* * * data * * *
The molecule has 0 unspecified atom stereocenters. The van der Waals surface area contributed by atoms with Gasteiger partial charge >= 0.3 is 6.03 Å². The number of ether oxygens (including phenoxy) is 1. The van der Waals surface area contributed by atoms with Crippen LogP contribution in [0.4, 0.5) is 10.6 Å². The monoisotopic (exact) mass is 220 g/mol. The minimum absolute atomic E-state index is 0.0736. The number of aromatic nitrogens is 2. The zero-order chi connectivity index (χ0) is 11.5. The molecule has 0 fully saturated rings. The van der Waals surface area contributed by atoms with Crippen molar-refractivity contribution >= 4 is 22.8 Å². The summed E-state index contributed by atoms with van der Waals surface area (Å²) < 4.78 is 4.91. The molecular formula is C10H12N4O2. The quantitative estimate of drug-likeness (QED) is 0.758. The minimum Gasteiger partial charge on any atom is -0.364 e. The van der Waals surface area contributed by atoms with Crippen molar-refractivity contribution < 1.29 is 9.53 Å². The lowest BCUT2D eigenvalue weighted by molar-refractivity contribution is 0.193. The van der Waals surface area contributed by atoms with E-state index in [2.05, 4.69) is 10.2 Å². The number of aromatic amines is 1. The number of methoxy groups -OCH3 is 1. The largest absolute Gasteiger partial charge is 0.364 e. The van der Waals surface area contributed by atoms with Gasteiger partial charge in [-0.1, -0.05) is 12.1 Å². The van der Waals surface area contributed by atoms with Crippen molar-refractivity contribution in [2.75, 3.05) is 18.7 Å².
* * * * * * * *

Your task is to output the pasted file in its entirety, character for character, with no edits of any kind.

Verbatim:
The molecule has 0 unspecified atom stereocenters. The van der Waals surface area contributed by atoms with Gasteiger partial charge >= 0.3 is 6.03 Å². The number of ether oxygens (including phenoxy) is 1. The van der Waals surface area contributed by atoms with Crippen LogP contribution in [0.4, 0.5) is 10.6 Å². The monoisotopic (exact) mass is 220 g/mol. The minimum absolute atomic E-state index is 0.0736. The number of aromatic nitrogens is 2. The zero-order chi connectivity index (χ0) is 11.5. The molecule has 0 fully saturated rings. The van der Waals surface area contributed by atoms with Crippen molar-refractivity contribution >= 4 is 22.8 Å². The summed E-state index contributed by atoms with van der Waals surface area (Å²) < 4.78 is 4.91. The molecular formula is C10H12N4O2. The quantitative estimate of drug-likeness (QED) is 0.758. The minimum Gasteiger partial charge on any atom is -0.364 e. The van der Waals surface area contributed by atoms with Crippen molar-refractivity contribution < 1.29 is 9.53 Å². The lowest BCUT2D eigenvalue weighted by molar-refractivity contribution is 0.193. The van der Waals surface area contributed by atoms with E-state index in [2.05, 4.69) is 10.2 Å². The number of aromatic amines is 1. The number of methoxy groups -OCH3 is 1. The largest absolute Gasteiger partial charge is 0.364 e. The van der Waals surface area contributed by atoms with Gasteiger partial charge in [-0.1, -0.05) is 12.1 Å². The van der Waals surface area contributed by atoms with Crippen molar-refractivity contribution in [2.75, 3.05) is 18.7 Å².